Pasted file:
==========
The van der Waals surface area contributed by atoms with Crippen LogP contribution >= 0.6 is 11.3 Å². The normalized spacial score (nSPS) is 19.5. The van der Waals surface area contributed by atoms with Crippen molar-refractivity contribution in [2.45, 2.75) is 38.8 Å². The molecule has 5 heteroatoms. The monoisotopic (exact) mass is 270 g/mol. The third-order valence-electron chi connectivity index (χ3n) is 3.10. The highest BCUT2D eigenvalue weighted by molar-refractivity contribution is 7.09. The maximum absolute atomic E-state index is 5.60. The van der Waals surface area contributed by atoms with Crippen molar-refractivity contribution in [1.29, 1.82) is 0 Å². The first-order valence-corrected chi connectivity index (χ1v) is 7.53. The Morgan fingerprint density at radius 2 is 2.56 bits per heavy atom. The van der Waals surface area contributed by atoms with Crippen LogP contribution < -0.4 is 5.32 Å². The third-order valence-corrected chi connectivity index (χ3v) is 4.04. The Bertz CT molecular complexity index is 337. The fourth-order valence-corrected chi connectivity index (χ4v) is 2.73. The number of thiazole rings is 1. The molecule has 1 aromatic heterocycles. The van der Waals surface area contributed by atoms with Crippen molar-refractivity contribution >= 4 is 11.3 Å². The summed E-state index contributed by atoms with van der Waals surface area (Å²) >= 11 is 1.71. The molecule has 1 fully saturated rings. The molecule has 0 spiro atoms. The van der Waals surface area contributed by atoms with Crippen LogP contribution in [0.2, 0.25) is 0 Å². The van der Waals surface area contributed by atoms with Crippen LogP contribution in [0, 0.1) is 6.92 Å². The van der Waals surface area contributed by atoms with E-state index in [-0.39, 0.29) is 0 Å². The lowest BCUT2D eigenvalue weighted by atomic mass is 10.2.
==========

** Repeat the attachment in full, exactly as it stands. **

The van der Waals surface area contributed by atoms with Crippen LogP contribution >= 0.6 is 11.3 Å². The normalized spacial score (nSPS) is 19.5. The van der Waals surface area contributed by atoms with Crippen molar-refractivity contribution in [2.45, 2.75) is 38.8 Å². The molecule has 5 heteroatoms. The monoisotopic (exact) mass is 270 g/mol. The third-order valence-electron chi connectivity index (χ3n) is 3.10. The highest BCUT2D eigenvalue weighted by molar-refractivity contribution is 7.09. The maximum absolute atomic E-state index is 5.60. The van der Waals surface area contributed by atoms with Crippen molar-refractivity contribution in [1.29, 1.82) is 0 Å². The first-order valence-corrected chi connectivity index (χ1v) is 7.53. The Morgan fingerprint density at radius 2 is 2.56 bits per heavy atom. The van der Waals surface area contributed by atoms with Crippen LogP contribution < -0.4 is 5.32 Å². The third-order valence-corrected chi connectivity index (χ3v) is 4.04. The Bertz CT molecular complexity index is 337. The fourth-order valence-corrected chi connectivity index (χ4v) is 2.73. The number of thiazole rings is 1. The molecule has 1 aromatic heterocycles. The van der Waals surface area contributed by atoms with Crippen molar-refractivity contribution >= 4 is 11.3 Å². The summed E-state index contributed by atoms with van der Waals surface area (Å²) >= 11 is 1.71. The molecule has 1 fully saturated rings. The molecule has 0 spiro atoms. The van der Waals surface area contributed by atoms with Crippen LogP contribution in [0.2, 0.25) is 0 Å². The van der Waals surface area contributed by atoms with Crippen LogP contribution in [0, 0.1) is 6.92 Å². The van der Waals surface area contributed by atoms with E-state index in [-0.39, 0.29) is 0 Å². The lowest BCUT2D eigenvalue weighted by atomic mass is 10.2.